14lbs! WHAT? I'm lucky if I see 8lbs of boost.

Jeez Mike, now I have boost envy, not just Allison envy.

Cheers
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Old 11-25-2017, 12:06 PM   #26
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Ive read close to 14lb boost on my '82 TD. Could be a bad gauge I suppose but I'll see well over 10lbs on uphill grades consistently. Or the PO had adjustments made that I'm not aware of. My fuel mileage seems consistent with other TDs.
The lads at Hamilton told me the 10 psi. number. My pyrometer died a few years ago so I bought a new Isspro unit. It read at least 250 degrees higher than the old gauge so I sent it back thinking it was bad. They sent me a new gauge that read the same. I took it out and bought an Autometer gauge. It read the same so I have to believe the old BAE gauge was "optimistic."
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Old 11-25-2017, 01:36 PM   #27
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Ahhh the turbo... the main reason that one really want it is when you start driving at higher elevations...without it the diesel drops off radically as elevation increases... which then with it... the turbo spools up and supplies air at the 30 inches needed to maintain the PH and torque as if it were at sea level... ..

One doesn't need to be a engineer... to figure out that By slowing down the drive shaft... one really puts more torque on it... to get the same speed out of the wheels... thus the pulses are in spacing.. are spaced out further... thus to get the same amount of torque through it.. the pressure pulses (fire pulse) must be logically higher than if the drive shaft was allowed to spin at a higher rpm and the torque is developed at the rear end gears.

However, the after market OD units attached to the back of the trans... most of the time auto types... They then took the RPM of the engine ... lowered it by gears... and speed up the driveshaft...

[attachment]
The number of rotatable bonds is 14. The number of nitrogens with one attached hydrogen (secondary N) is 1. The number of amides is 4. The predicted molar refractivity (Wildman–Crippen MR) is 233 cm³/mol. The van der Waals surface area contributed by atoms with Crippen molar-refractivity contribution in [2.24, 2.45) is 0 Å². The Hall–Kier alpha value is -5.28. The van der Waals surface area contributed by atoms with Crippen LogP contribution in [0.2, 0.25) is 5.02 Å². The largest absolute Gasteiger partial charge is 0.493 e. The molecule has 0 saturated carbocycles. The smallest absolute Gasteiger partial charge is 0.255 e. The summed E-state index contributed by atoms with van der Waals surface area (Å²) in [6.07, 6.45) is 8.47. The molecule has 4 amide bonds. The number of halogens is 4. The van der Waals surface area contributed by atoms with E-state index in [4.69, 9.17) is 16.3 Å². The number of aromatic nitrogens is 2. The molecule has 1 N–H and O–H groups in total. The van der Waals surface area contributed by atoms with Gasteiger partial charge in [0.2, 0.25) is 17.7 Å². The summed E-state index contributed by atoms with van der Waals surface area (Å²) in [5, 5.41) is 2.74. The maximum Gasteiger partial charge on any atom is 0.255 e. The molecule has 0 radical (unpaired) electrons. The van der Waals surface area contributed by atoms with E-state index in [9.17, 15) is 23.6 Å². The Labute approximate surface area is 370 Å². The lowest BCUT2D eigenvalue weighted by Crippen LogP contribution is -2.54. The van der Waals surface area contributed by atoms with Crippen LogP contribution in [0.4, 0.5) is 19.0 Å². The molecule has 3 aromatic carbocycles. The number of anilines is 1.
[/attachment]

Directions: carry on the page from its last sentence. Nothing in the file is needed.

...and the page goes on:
three things then happened ...
One is that the OD gears ended up with more torque and pressure on them... when in OD... thus they got a lot hotter... most needed a oil cooler attached to the trans or put out in line with the radiator...

The second thing that happens.. is by slowing down the rpm of the engine.. caused the increase in fireing cyc pressure to have to go up... to meet the same or increased load as one increases the speed of the vheicle... so what goes south is ...one also starts to approch the converter 'stall speed' .(most are around 1800-2200 rpm... if you have a tac on your car.. Put your car in 2 or select starting in second gear... from a stop light.. start accelerating.. and you will see that the RPM will increase to a point... before the trans/converter locks up... at low rpm the torque converter actually is why the engine can idle at the stop light and not stall the engine)
What happens then when in OD it causes the converter to lock and unlock as the engine fires... at or just above the stall speed of the converter... and because its oil coupled... causes the oil to boil at the torque converter vanes due to the increase in pressure required in OD...

And finally... while the the diesel engine is good for low rpm.. one can over load it.. thus lugging it... which cause all kinds of bad things to happen... one being the black carbon trail coming out of the exhaust...

What the engineers do at GM or others.. is find the sweet spot for operating the engine at the optimal economic speed... (normally about 60% of the max torque/hp point on the curve... but, diesels are strange... they can be lugged at lower rpm...hp/torque... remaining constant... and they can be lugged at higher rpms.. at max effort... unlike gas engines..